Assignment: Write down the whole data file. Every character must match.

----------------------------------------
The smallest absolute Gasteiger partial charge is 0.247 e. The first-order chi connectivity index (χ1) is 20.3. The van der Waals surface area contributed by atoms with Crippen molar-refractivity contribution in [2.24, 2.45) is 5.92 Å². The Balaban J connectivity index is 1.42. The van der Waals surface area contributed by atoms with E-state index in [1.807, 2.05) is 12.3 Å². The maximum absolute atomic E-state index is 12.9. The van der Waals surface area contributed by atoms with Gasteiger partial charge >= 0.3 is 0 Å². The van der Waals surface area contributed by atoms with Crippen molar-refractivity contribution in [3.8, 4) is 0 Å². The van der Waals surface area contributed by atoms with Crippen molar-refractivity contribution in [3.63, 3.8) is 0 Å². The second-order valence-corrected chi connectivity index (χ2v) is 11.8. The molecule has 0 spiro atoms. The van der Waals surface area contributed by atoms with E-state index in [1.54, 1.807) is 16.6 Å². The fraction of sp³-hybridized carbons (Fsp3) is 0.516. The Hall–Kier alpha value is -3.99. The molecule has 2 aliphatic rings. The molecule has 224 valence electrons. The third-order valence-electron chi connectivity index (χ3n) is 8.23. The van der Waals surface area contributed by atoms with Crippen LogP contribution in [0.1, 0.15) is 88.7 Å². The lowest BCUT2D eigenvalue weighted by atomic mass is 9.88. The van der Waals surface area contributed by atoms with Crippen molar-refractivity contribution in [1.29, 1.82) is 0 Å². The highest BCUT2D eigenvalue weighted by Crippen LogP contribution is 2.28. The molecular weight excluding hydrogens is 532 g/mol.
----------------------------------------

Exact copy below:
The smallest absolute Gasteiger partial charge is 0.247 e. The first-order chi connectivity index (χ1) is 20.3. The van der Waals surface area contributed by atoms with Crippen molar-refractivity contribution in [2.24, 2.45) is 5.92 Å². The Balaban J connectivity index is 1.42. The van der Waals surface area contributed by atoms with E-state index in [1.807, 2.05) is 12.3 Å². The maximum absolute atomic E-state index is 12.9. The van der Waals surface area contributed by atoms with Gasteiger partial charge >= 0.3 is 0 Å². The van der Waals surface area contributed by atoms with Crippen molar-refractivity contribution in [3.8, 4) is 0 Å². The van der Waals surface area contributed by atoms with Crippen molar-refractivity contribution in [3.63, 3.8) is 0 Å². The second-order valence-corrected chi connectivity index (χ2v) is 11.8. The molecule has 0 spiro atoms. The van der Waals surface area contributed by atoms with E-state index in [1.54, 1.807) is 16.6 Å². The fraction of sp³-hybridized carbons (Fsp3) is 0.516. The Hall–Kier alpha value is -3.99. The molecule has 2 aliphatic rings. The molecule has 224 valence electrons. The third-order valence-electron chi connectivity index (χ3n) is 8.23. The van der Waals surface area contributed by atoms with Crippen LogP contribution in [0.1, 0.15) is 88.7 Å². The lowest BCUT2D eigenvalue weighted by atomic mass is 9.88. The van der Waals surface area contributed by atoms with Crippen molar-refractivity contribution in [1.29, 1.82) is 0 Å². The highest BCUT2D eigenvalue weighted by Crippen LogP contribution is 2.28. The molecular weight excluding hydrogens is 532 g/mol.